The first month: a lesson in rephotography

The first month of my sabbatical has been a period of adjustment. Trying to find the right balance between completing bigger and smaller tasks is never easy, and for me at least, it's even more challenging without the imposed discipline of a daily teaching schedule. Moreover, as I've allowed my curiosities to roam relatively free, I've found "small" projects tend to blossom into much larger ones. Such is certainly the case with my ongoing first attempt to produce an illustrated historical geographical transect across a portion of metro L.A.: the Santa Monica Bay shore. I chose this one first because it's a transect I've already spent several years thinking about and exploring. Moreover, this arc across the Southern California landscape provides a quintessential example of what Kevin Lynch called an "edge", as well as providing--at least in segments--a series of "paths" that run parallel to the ocean front. As arguably the most prominent face of Los Angeles, the Santa Monica Bayshore is also something of an elongated "district", which Reyner Banham identified nearly four decades ago as one of the four "ecologies" of the region: "Surfurbia." In short, this is a transect that provides, potentially, a variety of different lessons.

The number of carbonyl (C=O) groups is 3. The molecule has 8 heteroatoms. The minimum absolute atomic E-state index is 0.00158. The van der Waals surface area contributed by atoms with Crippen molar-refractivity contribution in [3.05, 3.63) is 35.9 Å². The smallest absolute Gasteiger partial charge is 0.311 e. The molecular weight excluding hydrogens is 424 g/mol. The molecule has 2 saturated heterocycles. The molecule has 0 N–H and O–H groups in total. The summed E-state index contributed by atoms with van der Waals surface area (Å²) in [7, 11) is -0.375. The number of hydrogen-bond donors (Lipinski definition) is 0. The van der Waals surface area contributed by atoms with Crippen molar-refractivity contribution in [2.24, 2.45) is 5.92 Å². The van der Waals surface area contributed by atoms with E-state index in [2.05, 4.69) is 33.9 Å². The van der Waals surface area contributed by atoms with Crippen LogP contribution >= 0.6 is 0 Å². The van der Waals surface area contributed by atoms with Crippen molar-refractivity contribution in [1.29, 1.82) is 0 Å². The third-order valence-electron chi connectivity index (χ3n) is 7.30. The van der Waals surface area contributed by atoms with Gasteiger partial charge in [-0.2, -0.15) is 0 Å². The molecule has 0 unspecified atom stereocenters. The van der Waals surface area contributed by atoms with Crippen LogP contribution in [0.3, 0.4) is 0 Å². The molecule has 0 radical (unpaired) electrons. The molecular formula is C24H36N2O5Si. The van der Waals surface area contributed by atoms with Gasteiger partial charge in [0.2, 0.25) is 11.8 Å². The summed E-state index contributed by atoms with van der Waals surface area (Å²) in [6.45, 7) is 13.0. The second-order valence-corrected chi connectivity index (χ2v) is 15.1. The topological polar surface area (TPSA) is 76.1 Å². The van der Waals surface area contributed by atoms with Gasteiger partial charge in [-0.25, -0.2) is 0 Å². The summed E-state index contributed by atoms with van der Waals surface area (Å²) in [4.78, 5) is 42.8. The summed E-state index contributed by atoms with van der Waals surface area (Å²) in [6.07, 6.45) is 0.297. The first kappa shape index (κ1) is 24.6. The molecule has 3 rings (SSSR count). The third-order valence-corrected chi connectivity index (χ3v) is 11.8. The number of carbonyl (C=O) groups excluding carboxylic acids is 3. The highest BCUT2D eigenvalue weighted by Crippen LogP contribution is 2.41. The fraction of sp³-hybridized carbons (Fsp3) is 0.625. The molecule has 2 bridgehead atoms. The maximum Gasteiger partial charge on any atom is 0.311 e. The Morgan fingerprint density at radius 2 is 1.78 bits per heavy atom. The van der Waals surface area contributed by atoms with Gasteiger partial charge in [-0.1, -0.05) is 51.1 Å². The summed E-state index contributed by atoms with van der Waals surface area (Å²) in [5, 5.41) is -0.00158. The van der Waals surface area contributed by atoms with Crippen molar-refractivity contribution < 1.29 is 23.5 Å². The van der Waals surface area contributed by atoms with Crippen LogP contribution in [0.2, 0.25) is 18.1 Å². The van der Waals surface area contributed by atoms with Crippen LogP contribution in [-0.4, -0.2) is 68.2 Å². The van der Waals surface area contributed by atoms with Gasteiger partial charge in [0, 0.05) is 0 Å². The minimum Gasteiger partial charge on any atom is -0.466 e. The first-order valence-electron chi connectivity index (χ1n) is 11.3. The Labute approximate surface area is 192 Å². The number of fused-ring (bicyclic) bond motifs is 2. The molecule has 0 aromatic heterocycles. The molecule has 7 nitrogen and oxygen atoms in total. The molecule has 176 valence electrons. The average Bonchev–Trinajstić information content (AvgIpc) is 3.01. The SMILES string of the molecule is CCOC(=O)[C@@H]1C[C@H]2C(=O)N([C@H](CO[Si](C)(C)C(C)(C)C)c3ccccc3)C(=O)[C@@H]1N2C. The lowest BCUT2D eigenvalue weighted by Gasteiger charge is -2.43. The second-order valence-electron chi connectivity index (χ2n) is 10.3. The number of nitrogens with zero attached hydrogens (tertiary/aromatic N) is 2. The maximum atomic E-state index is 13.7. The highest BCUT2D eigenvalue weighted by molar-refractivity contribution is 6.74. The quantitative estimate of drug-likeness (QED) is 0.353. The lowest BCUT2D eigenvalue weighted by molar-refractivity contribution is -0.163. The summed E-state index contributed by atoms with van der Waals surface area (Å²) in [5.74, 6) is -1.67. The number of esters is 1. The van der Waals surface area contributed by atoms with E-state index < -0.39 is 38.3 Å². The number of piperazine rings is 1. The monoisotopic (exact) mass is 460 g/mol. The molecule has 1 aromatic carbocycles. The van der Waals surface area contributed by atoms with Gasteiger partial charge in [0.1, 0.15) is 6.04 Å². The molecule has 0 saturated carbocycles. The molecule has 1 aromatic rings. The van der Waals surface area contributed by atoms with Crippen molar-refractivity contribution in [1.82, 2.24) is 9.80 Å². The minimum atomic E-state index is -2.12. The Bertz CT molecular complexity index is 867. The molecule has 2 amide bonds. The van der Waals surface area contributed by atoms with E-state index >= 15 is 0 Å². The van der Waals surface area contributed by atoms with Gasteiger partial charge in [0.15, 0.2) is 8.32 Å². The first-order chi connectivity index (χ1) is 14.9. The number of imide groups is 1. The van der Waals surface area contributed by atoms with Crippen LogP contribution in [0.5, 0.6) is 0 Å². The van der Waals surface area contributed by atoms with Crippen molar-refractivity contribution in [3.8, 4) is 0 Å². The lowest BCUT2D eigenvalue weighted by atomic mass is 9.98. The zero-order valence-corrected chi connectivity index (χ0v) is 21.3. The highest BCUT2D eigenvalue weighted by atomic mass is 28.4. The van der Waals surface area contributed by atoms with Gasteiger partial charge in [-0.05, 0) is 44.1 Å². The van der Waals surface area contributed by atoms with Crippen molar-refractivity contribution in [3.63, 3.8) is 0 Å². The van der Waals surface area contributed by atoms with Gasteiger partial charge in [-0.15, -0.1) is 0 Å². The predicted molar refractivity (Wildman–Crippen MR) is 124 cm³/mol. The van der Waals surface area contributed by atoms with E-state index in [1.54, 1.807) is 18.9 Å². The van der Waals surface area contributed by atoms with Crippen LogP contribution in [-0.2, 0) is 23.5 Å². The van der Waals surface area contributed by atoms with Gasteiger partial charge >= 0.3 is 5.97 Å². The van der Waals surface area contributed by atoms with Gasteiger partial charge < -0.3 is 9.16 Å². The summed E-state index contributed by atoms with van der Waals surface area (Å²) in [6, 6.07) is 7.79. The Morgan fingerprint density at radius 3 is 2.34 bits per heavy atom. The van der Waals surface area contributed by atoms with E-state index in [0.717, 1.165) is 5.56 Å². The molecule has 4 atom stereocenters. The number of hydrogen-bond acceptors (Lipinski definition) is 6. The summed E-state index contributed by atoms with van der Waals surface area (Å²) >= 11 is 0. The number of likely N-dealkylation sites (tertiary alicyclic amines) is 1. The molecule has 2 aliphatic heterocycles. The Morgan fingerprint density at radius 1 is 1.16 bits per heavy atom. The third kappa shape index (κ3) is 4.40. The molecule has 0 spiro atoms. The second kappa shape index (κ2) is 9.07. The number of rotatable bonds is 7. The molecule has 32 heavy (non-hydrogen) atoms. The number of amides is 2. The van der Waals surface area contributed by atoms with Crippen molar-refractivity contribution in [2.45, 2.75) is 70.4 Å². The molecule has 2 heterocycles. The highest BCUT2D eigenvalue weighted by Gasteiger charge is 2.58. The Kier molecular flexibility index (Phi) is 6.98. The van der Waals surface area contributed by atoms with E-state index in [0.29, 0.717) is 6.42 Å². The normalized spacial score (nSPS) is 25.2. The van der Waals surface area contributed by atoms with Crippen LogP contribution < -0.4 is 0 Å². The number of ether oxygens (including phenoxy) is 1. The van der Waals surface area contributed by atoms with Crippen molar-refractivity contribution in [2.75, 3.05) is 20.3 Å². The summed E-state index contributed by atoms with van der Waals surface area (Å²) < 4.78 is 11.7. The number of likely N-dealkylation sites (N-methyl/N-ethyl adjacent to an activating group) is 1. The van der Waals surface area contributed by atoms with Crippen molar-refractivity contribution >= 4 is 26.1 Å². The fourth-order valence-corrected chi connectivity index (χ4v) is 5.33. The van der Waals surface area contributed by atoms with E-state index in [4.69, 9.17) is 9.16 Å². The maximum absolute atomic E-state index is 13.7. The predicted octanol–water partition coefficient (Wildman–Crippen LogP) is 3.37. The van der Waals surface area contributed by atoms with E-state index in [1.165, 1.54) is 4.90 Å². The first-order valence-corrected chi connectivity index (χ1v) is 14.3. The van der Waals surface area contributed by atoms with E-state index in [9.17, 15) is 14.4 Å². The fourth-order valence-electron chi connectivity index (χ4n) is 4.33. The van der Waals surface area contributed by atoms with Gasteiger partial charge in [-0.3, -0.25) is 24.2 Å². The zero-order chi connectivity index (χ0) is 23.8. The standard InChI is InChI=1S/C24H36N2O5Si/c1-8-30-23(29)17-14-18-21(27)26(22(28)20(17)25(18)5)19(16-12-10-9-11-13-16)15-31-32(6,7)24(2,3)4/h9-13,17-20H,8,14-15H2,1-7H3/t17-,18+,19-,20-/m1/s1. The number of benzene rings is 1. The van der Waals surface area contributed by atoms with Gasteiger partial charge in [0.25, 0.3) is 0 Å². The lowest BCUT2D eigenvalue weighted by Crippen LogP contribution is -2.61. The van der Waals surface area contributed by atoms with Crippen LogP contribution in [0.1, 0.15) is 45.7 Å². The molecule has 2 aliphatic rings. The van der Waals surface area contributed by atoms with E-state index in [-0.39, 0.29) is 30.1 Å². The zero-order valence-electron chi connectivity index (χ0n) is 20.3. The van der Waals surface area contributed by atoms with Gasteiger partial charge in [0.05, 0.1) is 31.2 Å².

The idea of exploring L.A.'s landscapes via transects is not an original one. I was introduced to the idea by a professor of mine in graduate school, the geographer Thomas R. Vale. Tom and his wife Gerry--yes, they really are named Tom and Gerry--co-wrote a pair of books during the 1980s that explored the landscapes of the United States by following two national highways from one end of the country to the other. In